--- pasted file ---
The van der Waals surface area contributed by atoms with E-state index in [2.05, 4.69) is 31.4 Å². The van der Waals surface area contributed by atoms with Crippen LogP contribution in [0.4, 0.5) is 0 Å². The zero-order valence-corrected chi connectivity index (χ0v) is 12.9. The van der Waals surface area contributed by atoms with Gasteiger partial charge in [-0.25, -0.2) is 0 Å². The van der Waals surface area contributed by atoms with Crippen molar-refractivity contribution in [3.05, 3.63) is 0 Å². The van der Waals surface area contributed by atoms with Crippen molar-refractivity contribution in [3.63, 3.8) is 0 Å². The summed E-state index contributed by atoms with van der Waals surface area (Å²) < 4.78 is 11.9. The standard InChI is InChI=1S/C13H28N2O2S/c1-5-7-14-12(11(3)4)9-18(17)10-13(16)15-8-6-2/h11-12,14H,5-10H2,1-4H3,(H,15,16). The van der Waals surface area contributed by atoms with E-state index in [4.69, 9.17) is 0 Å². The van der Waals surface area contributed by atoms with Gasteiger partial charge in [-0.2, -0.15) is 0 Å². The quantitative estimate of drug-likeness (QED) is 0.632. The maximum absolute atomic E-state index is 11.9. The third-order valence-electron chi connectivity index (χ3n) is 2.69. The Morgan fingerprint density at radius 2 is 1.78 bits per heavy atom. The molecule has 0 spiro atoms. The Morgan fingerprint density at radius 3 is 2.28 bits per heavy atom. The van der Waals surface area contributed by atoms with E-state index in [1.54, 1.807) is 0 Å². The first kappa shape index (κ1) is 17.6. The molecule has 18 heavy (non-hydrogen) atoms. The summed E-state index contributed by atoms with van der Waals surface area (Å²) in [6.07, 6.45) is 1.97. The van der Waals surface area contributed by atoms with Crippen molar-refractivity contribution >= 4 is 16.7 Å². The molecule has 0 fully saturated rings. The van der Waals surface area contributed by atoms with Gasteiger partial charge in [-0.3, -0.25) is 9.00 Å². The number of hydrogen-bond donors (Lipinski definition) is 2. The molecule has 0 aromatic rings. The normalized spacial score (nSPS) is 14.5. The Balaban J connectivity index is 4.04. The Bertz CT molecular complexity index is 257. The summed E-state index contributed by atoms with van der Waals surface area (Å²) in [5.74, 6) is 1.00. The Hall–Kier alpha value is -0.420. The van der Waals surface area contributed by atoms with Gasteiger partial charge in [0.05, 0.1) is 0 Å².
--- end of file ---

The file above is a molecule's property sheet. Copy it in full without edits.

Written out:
The van der Waals surface area contributed by atoms with E-state index in [2.05, 4.69) is 31.4 Å². The van der Waals surface area contributed by atoms with Crippen LogP contribution in [0.4, 0.5) is 0 Å². The zero-order valence-corrected chi connectivity index (χ0v) is 12.9. The van der Waals surface area contributed by atoms with Gasteiger partial charge in [-0.25, -0.2) is 0 Å². The van der Waals surface area contributed by atoms with Crippen molar-refractivity contribution in [3.05, 3.63) is 0 Å². The van der Waals surface area contributed by atoms with Crippen molar-refractivity contribution in [3.63, 3.8) is 0 Å². The summed E-state index contributed by atoms with van der Waals surface area (Å²) < 4.78 is 11.9. The standard InChI is InChI=1S/C13H28N2O2S/c1-5-7-14-12(11(3)4)9-18(17)10-13(16)15-8-6-2/h11-12,14H,5-10H2,1-4H3,(H,15,16). The van der Waals surface area contributed by atoms with E-state index in [4.69, 9.17) is 0 Å². The van der Waals surface area contributed by atoms with Gasteiger partial charge in [-0.2, -0.15) is 0 Å². The quantitative estimate of drug-likeness (QED) is 0.632. The maximum absolute atomic E-state index is 11.9. The third-order valence-electron chi connectivity index (χ3n) is 2.69. The Morgan fingerprint density at radius 2 is 1.78 bits per heavy atom. The molecule has 0 spiro atoms. The Morgan fingerprint density at radius 3 is 2.28 bits per heavy atom. The van der Waals surface area contributed by atoms with E-state index in [1.54, 1.807) is 0 Å². The first kappa shape index (κ1) is 17.6. The molecule has 18 heavy (non-hydrogen) atoms. The summed E-state index contributed by atoms with van der Waals surface area (Å²) in [6.07, 6.45) is 1.97. The van der Waals surface area contributed by atoms with Crippen molar-refractivity contribution >= 4 is 16.7 Å². The molecule has 0 fully saturated rings. The van der Waals surface area contributed by atoms with Gasteiger partial charge in [-0.3, -0.25) is 9.00 Å². The number of hydrogen-bond donors (Lipinski definition) is 2. The molecule has 0 aromatic rings. The normalized spacial score (nSPS) is 14.5. The Balaban J connectivity index is 4.04. The Bertz CT molecular complexity index is 257. The summed E-state index contributed by atoms with van der Waals surface area (Å²) in [5.74, 6) is 1.00. The Hall–Kier alpha value is -0.420. The van der Waals surface area contributed by atoms with Gasteiger partial charge in [0.05, 0.1) is 0 Å².